Freeing the voices in my head

Posts tagged ‘Holidays’

A Sailor’s Wife Is Me, Yo-Ho!

When my love graduated from Maritime College, we set a date to be married in October of 1979.  It was my favorite month: my birthday month, crisp Autumn days, and Halloween — my favorite holiday, so it seemed fitting to add a wedding in there.  Since he graduated in May and was immediately headed to a ship on the Great Lakes, it was left to me to do all the stuff involving the wedding.  He would be home in September, in time to help with final details and bring a good amount of money to pay the bills.

I was working at the local mall and used my laughable paycheck for small items.  We weren’t planning a big wedding; just a few friends and family members.  Our guest list was about 25 people long.  I went to a local stationary slash art supply store and discovered I had to order at least 100 invitations.  Plain, cream-colored with pretty calligraphy and no extra fancy stuff; okay, fine, order ’em so they’ll get here in time to be given out or mailed out.

A small bridal shop just down the road was next.  Nothing fancy, the owner was the only employee, and I was left to browse the racks of dresses on my own.  I fell in love with the first one in my size that I tried on.  It was soft, flowing, with no itchy lace and, best of all, was only $250 dollars!  I put down a deposit and happily went off to work.

July rolled around and nothing else was done because of busy days at work and, well, I had lots of time still for flowers, a restaurant, a cake, finding a church or maybe just a justice of the peace…then, my mother and sisters hit town.  “Do you have the rings yet?”  Um, no, I don’t have that kind of money, but Randy will and we’ll go pick something out when he gets home.  “What church are you using?”  No idea, we aren’t into religion, and neither are you, Mom!  “Where’s the reception going to be?”  Um…and the questions kept coming.  But what sent Mom and older sister into tizzies was The Dress.

“You already got The Dress?  The FIRST Dress you tried on?  Did you try on any others?  Oh, no, this won’t do.  We have to go, now!”

Sigh…

We descended on the little shop and my domineering mother took over.  While I rolled my eyes and mouthed apologies to the shop owner, Mom and Big Sis attacked the dress racks.  The first ten gowns were piled into my arms and I was shoved into the fitting room.  Gack, lace, ruffles, bustles, a gazillion pearl buttons no bigger than a pinhead, mile long trains — they apparently forgot how clumsy I am — and prices I expected to see on new cars, not a dress I was only gonna wear once!  Thank god we were the only customers but I still refused to leave the dressing room in those “things.”  I let the enemy peek in, gratified to see their faces scrunch up in dismay at the sight of me in their choices.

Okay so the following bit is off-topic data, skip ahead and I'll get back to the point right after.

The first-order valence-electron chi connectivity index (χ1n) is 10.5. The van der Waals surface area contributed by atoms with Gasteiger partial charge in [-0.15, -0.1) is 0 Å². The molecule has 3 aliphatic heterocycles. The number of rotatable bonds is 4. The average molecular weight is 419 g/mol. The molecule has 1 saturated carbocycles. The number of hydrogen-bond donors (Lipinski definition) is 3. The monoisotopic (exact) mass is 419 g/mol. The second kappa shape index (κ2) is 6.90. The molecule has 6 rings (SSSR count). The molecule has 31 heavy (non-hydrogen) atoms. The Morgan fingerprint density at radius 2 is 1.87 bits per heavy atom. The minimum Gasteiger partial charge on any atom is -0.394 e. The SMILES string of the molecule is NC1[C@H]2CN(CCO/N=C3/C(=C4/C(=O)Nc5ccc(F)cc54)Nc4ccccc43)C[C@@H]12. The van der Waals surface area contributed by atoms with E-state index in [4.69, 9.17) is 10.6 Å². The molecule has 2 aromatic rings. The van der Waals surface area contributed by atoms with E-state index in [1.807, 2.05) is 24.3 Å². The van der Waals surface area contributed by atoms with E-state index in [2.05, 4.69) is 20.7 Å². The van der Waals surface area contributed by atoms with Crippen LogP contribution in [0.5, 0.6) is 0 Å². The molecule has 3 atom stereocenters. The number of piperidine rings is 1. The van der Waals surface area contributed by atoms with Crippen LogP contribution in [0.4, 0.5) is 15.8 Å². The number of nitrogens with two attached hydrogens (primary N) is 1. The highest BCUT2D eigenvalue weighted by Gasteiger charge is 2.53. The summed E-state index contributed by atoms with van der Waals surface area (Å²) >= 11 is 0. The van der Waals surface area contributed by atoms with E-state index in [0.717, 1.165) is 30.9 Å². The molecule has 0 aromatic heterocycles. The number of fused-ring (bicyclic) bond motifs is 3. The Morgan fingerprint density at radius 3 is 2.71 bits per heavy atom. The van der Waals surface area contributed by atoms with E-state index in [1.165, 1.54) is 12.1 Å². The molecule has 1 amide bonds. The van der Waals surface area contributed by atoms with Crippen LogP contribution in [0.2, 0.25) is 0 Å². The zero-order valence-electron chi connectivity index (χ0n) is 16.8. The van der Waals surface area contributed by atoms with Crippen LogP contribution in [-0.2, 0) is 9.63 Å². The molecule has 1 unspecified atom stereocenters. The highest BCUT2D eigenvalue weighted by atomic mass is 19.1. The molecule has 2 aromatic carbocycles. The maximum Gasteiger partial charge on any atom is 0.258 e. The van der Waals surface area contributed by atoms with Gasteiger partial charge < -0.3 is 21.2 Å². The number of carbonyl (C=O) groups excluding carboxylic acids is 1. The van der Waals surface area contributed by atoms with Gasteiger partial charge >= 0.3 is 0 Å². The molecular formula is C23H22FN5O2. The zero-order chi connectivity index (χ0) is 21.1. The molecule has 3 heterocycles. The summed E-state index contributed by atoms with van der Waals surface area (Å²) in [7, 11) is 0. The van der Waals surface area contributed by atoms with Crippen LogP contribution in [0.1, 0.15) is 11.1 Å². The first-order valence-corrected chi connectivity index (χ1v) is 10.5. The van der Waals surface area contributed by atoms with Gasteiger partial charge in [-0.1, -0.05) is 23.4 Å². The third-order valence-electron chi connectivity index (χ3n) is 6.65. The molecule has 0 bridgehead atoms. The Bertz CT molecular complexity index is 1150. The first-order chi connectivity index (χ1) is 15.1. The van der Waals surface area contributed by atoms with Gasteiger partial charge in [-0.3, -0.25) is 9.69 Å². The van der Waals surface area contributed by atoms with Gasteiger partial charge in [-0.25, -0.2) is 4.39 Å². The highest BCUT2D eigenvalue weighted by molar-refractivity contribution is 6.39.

I didn’t even try on the next ten dresses.  The owner, bless her, had taken pity on me and brought me MY Dress.  I slipped it on, she zipped it up, and pulled aside the curtain with a smile.  It fit perfectly, it flowed, it soothed my crumpled ego…and it made Big Sis smile while bringing Mom to tears.  Hey, I know what looks good on me!  Mom paid  it off and got me a pair of matching shoes and a veil.  Whew, done and no one got pissed off!

Smooth sailing for three more months?  Nope.  Randy came home, early, really early, in July, with only one paycheck and a tale that should have sent me running far away.  He was off watch, sleeping in his rack (bed) one night as the Captain navigated the ship across Lake Superior.  He woke up when his rack tilted 180 degrees and dumped him on the floor.  Yeah, the ship was tilting that far because the Captain had run it aground.  Brand new Third Mate Eldred made it to the bridge and was the one who finally got the ship free.  Then he packed his duffel and quit, unwilling to work on a vessel where he had more experience navigating the ship than the Captain did!

Well, he returned home to wedding chaos.  The guest list had jumped to 125 people, thanks, Mom, not.  I bought a generic package of somewhat sorta matching invitations at the local mall.  My soon-to-be mother-in-law offered to bake the wedding cake.  Randy and I picked out our rings; just two plain wedding bands but mine had to be sized down and would be ready in a week or so.  My bridesmaid and maid of honor had two dresses that matched my wedding gown in style, so no one had to buy a dress they’d never wear again.  Randy’s littlest sister was our flower girl and his mom sewed her a pretty little dress that matched.  (That lady had seven kids and little money; baking from scratch and sewing clothes was second nature to her!  Besides, she wanted to help and my mother wasn’t giving an inch!)